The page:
Alex Izenberg recognises just how delightfully weird niche sub-genre chamber pop can actually be. Writing standard pop songs and lightly coating them in strings is one thing, but Izenberg is augmenting his reedy, rusty tenor with dissonant orchestral melodies, all with a hearty splash of the surreal.
Izenberg is a singer-songwriter and storyteller in the manner of Tobias Jesso Jr. or Andy Shauf, but there’s an endearingly unhinged quality to his tunes. ‘Harlequin’ is his debut album, but it feels like the product of someone fully fed up with musical convention in all its forms.
‘To Move On’ is a fairly straightforward doo-wop inspired kiss-off, but don’t worry if that sounds too simple: its video consists of grainy shots of Izenberg eating a hamburger and then drinking a vintage Coca-Cola in an overly stylized cutaway. Even when Izenberg seems to want to be normal he can’t help himself. ‘Hot is the Fire’ starts off as musty basement blues rock before morphing into a modish march with a downright extraterrestrial keyboard melody.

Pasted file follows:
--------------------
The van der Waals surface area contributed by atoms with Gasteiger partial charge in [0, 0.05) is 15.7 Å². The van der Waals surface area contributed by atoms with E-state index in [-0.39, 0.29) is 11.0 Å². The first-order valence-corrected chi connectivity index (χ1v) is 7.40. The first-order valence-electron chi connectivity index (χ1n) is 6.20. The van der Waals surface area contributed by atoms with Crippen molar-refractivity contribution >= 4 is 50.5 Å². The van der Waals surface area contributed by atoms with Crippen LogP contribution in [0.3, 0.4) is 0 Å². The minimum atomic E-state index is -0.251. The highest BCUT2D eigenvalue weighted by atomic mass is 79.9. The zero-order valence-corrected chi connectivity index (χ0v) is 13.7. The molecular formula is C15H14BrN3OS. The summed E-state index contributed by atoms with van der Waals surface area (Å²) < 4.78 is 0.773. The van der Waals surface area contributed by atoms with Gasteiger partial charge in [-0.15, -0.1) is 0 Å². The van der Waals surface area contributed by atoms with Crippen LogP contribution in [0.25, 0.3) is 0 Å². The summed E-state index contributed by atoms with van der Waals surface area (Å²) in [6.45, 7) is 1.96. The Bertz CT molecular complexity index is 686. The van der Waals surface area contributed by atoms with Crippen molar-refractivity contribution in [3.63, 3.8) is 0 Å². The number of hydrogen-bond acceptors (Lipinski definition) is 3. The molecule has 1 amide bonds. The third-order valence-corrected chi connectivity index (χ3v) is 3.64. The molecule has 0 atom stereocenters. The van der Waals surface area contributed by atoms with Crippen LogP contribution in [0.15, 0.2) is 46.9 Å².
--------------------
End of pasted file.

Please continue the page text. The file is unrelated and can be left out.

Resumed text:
And yet, Izenberg manages to never feel inaccessible or too caught up in his own eccentricity. Album closer ‘People’ is a heartfelt call to action and a criticism of the vicious cycle of nostalgia that takes people hoping to make change and spits them out jaded and fixated on the past, only to be judged by the next generation.
The string stabs on ‘Libra’ are jarring and, without a piano chord buffer, clash with Izenberg’s vocals, but there are very few moments on ‘Harlequin’ that don’t click either sonically or thematically. Izenberg has established himself as a gifted songwriter with a firm grasp on the strange side of things, and his beguiling debut plays like the nexus of Mac DeMarco and Anna Meredith.